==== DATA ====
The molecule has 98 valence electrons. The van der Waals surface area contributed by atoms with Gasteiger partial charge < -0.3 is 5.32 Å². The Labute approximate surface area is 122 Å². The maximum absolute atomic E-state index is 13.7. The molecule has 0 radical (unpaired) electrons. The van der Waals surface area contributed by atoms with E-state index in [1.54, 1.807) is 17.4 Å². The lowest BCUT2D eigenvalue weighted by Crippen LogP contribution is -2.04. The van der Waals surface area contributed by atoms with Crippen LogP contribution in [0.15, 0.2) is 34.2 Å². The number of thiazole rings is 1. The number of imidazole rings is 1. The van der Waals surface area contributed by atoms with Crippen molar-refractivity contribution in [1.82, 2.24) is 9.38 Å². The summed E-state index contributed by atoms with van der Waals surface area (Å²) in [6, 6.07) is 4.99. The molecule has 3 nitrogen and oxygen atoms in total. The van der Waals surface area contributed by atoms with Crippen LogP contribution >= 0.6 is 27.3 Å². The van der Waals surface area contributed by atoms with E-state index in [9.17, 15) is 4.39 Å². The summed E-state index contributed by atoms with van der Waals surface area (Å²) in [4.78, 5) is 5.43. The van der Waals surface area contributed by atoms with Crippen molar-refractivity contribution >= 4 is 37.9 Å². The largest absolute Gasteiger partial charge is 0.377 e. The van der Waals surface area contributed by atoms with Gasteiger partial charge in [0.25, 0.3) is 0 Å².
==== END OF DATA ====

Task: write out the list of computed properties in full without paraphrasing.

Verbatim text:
The molecule has 98 valence electrons. The van der Waals surface area contributed by atoms with Gasteiger partial charge < -0.3 is 5.32 Å². The Labute approximate surface area is 122 Å². The maximum absolute atomic E-state index is 13.7. The molecule has 0 radical (unpaired) electrons. The van der Waals surface area contributed by atoms with E-state index in [1.54, 1.807) is 17.4 Å². The lowest BCUT2D eigenvalue weighted by Crippen LogP contribution is -2.04. The van der Waals surface area contributed by atoms with Crippen LogP contribution in [0.15, 0.2) is 34.2 Å². The number of thiazole rings is 1. The number of imidazole rings is 1. The van der Waals surface area contributed by atoms with Crippen molar-refractivity contribution in [1.82, 2.24) is 9.38 Å². The summed E-state index contributed by atoms with van der Waals surface area (Å²) in [6, 6.07) is 4.99. The molecule has 3 nitrogen and oxygen atoms in total. The van der Waals surface area contributed by atoms with Crippen LogP contribution >= 0.6 is 27.3 Å². The van der Waals surface area contributed by atoms with E-state index in [9.17, 15) is 4.39 Å². The summed E-state index contributed by atoms with van der Waals surface area (Å²) in [4.78, 5) is 5.43. The van der Waals surface area contributed by atoms with Crippen molar-refractivity contribution >= 4 is 37.9 Å². The largest absolute Gasteiger partial charge is 0.377 e. The van der Waals surface area contributed by atoms with Gasteiger partial charge in [0.25, 0.3) is 0 Å².